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Steven Simon papers

Document | Not Digitized | Accession Number: 2006.298.1

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    Collection consists of photographs and documents pertaining to the survival of Steven Simon [donor] and his family in France during World War II. Included in the collection is a note smuggled out of Drancy by Irma Simon [donor's aunt] to her parents who remained in Paris; two letters sent by Kurt Sostmann [donor's uncle] prior to his deportation and a postcard sent from the train transport of Drancy; documents pertaining to the confiscation fo family property; false identity documents for the Simon family; report cards for Steven Simon during and after the war; photographs of the Simon family before and during the war; documents pertaining to the International Tracing Center; and documents relating to post war indemnification received by Steven Simon for family claims in 1946 and then reinstated in 2000.
    Credit Line
    United States Holocaust Memorial Museum Collection, Gift of Steven W. Simon
    Collection Creator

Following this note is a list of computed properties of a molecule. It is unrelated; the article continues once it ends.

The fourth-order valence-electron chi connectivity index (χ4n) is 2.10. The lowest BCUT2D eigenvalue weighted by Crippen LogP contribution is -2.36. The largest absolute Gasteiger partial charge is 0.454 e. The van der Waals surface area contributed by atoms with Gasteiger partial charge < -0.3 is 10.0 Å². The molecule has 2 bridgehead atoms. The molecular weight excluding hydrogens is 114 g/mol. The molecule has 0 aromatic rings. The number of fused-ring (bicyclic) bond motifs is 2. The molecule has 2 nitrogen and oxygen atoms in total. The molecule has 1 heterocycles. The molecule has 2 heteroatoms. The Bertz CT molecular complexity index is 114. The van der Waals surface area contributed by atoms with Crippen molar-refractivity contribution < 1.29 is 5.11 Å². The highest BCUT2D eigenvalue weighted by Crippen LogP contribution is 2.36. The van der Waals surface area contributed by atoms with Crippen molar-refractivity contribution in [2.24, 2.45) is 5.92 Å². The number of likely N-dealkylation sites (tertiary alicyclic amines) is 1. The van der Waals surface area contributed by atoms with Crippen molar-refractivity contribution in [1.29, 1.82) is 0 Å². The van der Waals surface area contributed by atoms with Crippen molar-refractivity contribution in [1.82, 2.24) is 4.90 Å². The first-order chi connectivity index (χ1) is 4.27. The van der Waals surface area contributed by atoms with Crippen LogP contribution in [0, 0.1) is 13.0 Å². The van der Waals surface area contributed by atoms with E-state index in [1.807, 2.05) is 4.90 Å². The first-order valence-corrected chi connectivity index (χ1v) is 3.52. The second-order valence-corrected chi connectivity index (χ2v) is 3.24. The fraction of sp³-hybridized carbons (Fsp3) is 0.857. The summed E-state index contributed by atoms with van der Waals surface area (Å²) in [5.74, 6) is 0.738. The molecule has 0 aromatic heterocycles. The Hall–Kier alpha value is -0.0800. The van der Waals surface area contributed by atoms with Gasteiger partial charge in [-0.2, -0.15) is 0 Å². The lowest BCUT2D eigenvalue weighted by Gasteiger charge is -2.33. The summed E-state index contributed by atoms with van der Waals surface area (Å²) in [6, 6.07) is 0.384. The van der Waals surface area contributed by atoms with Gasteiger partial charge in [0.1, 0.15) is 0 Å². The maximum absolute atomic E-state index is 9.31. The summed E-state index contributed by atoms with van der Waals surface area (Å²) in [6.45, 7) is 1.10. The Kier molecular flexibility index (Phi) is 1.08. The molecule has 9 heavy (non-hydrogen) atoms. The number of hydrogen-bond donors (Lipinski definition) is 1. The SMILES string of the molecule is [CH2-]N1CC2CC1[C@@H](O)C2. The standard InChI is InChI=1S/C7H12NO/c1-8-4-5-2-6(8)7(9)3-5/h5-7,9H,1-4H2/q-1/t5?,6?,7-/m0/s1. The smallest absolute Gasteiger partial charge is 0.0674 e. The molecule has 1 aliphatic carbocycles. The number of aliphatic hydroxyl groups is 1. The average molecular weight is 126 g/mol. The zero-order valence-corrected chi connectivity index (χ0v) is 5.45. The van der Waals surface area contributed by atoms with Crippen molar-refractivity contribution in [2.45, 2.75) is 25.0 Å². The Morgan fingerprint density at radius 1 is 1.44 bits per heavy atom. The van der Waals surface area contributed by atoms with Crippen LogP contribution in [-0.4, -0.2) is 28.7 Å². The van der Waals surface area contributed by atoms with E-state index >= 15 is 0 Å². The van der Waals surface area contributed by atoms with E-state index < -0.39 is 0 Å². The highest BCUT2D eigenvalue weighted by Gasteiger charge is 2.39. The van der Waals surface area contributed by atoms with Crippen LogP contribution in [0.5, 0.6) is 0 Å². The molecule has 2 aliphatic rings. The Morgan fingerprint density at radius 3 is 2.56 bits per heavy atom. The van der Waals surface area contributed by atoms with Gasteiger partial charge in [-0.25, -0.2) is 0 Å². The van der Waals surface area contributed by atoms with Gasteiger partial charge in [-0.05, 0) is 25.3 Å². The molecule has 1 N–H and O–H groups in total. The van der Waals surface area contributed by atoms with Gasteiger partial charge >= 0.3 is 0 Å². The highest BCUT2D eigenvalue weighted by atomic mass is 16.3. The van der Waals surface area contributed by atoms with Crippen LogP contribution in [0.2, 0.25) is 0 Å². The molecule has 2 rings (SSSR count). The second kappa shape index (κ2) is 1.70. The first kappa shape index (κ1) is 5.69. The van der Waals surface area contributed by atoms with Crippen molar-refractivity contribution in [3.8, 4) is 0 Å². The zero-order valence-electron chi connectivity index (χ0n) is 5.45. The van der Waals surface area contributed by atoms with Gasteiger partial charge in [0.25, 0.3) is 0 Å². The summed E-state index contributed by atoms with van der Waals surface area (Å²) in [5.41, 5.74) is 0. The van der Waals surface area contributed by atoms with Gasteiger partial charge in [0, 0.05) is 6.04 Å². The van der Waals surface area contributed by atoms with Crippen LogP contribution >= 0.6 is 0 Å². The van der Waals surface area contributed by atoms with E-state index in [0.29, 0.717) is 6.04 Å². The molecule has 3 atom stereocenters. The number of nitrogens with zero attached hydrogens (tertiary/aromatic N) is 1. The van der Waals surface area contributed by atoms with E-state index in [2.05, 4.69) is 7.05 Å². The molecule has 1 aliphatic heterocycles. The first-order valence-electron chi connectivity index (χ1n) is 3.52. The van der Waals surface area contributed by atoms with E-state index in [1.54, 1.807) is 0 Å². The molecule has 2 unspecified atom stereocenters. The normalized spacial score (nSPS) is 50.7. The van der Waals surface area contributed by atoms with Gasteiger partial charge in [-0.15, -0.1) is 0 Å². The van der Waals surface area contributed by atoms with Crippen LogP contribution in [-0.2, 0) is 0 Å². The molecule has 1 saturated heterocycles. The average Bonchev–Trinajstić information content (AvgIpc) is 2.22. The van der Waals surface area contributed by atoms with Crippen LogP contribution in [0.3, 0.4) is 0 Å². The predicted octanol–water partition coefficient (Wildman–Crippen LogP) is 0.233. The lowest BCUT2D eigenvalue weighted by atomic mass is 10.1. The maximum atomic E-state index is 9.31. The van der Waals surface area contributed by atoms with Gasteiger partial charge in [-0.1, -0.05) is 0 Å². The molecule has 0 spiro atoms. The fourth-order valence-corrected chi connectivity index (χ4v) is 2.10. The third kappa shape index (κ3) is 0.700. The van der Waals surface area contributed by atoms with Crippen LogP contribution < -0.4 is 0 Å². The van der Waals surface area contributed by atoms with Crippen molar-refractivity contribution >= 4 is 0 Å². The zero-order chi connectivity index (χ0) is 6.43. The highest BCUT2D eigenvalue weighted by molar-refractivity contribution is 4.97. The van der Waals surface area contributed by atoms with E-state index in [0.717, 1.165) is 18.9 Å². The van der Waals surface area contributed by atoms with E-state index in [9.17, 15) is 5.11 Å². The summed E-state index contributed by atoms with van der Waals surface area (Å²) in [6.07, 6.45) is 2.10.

Steven W. Simon
    Steven W. Simon was born on January 22, 1932, to Arthur L., born 1896, and Irma R. Sostmann Simon in Frankfurt am Main, Germany. His family immigrated to Paris, France, in March 1934. Arthur established two businesses: a faux leather and crystal import business and a specialty confectioner packaging company that featured folkloric and holiday designs created by Arthur. Steven’s maternal uncle, Kurt Sostmann, born June 22, 1904, in Mannheim, and his wife, Erna, arrived from Germany and settled nearby. Arthur applied for United States visas in 1938. His parents, Sigmund, born 1853, and Recha, born 1872, and his sister, Irma, a fashion designer and seamstress, arrived in Paris in March 1939 and lived with Arthur and his family.
    When World War II began in September 1939, the Simons were on vacation in La Bourboule. French officials requisitioned their car for the French army and interned Arthur Simon as an enemy alien. Steven and his mother were stranded because they did not have the special permits that non-citizens now needed to travel. They finally received permission to return home to Paris in December. The following month, January 1940, Irma sent Steven to a Quaker boarding home, Moulin de la Ferriere, in Noce, Normandy, to escape the German bombing of Paris. In early May, she retrieved him because she had to present him to the police to avoid being interned herself. On June 14, 1940, the Germans occupied Paris. Arthur was in the Les Milles camp and he volunteered for the French Foreign Legion. Since he was now in poor health, he failed his physical exam, but the French released him from the camp on August 30, 1940. He returned to his family in Paris and tried to continue his business, though his partners and staff had been arrested or disappeared and he was not permitted to travel to visit clients or to obtain stock. On August 6, 1941, the business was confiscated and its assets transferred to the Germans.